Creative studio Nice and Serious collaborated with the Rainforest Alliance and Adrien Koffi Kouadio, “a cocoa farmer, family man, a community leader and football lover” in the village of Paul Kru, Côte d’Ivoire, to answer the question: Who grows the cocoa in your chocolate bar?
Showing 37 posts tagged sustainability
From KQED Science, find out how San Francisco’s 600 tons of compostable waste can be transformed into a dark, nutrient-rich material that will not only feed plants to improve the quality of what we eat and drink, but that also has the potential to offset America’s carbon emissions by over 20%. Above, agronomist Bob Shaffer takes us Inside the Compost Cycle.
Food scraps, mostly compostable, are over 30% of everyone’s garbage, and could instead help turn poor dirt into nutrient-rich soil where you live. If you’re interested in learning how to compost, check out these excellent links:
Meet Eben Bayer, the co-founder of Ecovative Designs. In 2007, Bayer and co-founder Gavin McIntyre developed the idea of combining mycelium from growing mushrooms with local crop waste to make a compostable biomaterial. Their goal: use it for packaging, insulation, shoes, fiberboard for furniture, and other products, thereby reducing or replacing non-biodegradable synthetic materials and plastics that can leach chemicals.
Are mushrooms the new plastic?
To find out, watch this 2010 report that explores how mushroom packaging is made. For more information on what Ecovative is working on, read this article in The Guardian, watch Bayer present at TED, or watch Ecovative’s Sam Harrington present to NASA.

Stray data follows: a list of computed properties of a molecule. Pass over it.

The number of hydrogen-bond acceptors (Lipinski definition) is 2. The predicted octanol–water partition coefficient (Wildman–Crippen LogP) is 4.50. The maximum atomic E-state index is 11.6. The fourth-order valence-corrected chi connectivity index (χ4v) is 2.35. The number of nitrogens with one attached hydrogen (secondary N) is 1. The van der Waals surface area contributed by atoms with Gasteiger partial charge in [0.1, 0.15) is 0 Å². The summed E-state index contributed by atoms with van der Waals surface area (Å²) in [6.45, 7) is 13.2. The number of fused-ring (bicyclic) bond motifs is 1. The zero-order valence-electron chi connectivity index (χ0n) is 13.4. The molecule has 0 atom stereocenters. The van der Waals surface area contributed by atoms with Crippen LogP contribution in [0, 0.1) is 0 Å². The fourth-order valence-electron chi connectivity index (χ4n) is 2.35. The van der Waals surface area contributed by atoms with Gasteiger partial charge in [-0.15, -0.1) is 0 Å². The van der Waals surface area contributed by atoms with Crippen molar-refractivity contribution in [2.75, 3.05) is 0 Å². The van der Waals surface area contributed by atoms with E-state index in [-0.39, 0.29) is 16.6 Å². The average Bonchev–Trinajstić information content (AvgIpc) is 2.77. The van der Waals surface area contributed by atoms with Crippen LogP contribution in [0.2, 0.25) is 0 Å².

With three wheels, pneumatic motors, and driven by a joystick, this ladybug of a car is compelling for both its unusual form and its power source: compressed air. The AIRPod was developed as a sustainable, zero-emission solution for urban commuting, airport vehicles, messenger services, and more. Initially conceived of in 1991 and promised for production since 2000, the car is finally expected to be on sale for around 7,000 euros sometime in 2014. Via Core77:
One tank lasts over 125 miles (200 km) and takes only two minutes to fill up again at an average price of just one euro per fill.
Bonus: the eco-friendly engine technology can be built into boats, backup generators, farm machines, and more.
Updated video link.
From Edutopia, this is the story of a high school student who brought his hobby — growing food with an aquaponic system for his family and neighbors — to his school’s underutilized greenhouse, creating a local edible schoolyard for his fellow students and his community. And he’s not stopping there:
"I want to bring this system into many different schools. You know, learning opportunity that a system like this provides is immense. You’ve got water chemistry, agriculture, science, physics, mathematics, economics. A lot of these subjects could be modeled from this particular system. If I can provide a curriculum to go with this system then the knowledge of aquaponics will be proliferated throughout, hopefully, the United States."